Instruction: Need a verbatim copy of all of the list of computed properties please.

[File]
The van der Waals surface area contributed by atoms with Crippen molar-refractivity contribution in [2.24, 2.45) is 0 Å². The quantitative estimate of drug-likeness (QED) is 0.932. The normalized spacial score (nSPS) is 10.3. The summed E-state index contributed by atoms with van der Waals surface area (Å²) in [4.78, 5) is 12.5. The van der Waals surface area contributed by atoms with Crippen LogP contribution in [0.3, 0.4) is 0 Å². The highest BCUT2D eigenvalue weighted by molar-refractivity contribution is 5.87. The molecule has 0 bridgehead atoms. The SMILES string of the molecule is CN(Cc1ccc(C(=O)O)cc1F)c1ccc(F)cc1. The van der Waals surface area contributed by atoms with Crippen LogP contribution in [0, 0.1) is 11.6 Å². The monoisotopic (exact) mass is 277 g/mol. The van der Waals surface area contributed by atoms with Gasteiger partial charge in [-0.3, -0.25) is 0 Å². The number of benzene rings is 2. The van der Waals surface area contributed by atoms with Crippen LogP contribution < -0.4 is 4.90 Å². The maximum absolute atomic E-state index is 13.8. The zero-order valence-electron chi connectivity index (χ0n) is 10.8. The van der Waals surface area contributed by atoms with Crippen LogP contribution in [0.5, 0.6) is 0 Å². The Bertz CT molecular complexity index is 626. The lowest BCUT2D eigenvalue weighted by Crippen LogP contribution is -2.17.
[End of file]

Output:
The van der Waals surface area contributed by atoms with Crippen molar-refractivity contribution in [2.24, 2.45) is 0 Å². The quantitative estimate of drug-likeness (QED) is 0.932. The normalized spacial score (nSPS) is 10.3. The summed E-state index contributed by atoms with van der Waals surface area (Å²) in [4.78, 5) is 12.5. The van der Waals surface area contributed by atoms with Crippen LogP contribution in [0.3, 0.4) is 0 Å². The highest BCUT2D eigenvalue weighted by molar-refractivity contribution is 5.87. The molecule has 0 bridgehead atoms. The SMILES string of the molecule is CN(Cc1ccc(C(=O)O)cc1F)c1ccc(F)cc1. The van der Waals surface area contributed by atoms with Crippen LogP contribution in [0, 0.1) is 11.6 Å². The monoisotopic (exact) mass is 277 g/mol. The van der Waals surface area contributed by atoms with Gasteiger partial charge in [-0.3, -0.25) is 0 Å². The number of benzene rings is 2. The van der Waals surface area contributed by atoms with Crippen LogP contribution < -0.4 is 4.90 Å². The maximum absolute atomic E-state index is 13.8. The zero-order valence-electron chi connectivity index (χ0n) is 10.8. The van der Waals surface area contributed by atoms with Crippen LogP contribution in [0.5, 0.6) is 0 Å². The Bertz CT molecular complexity index is 626. The lowest BCUT2D eigenvalue weighted by Crippen LogP contribution is -2.17.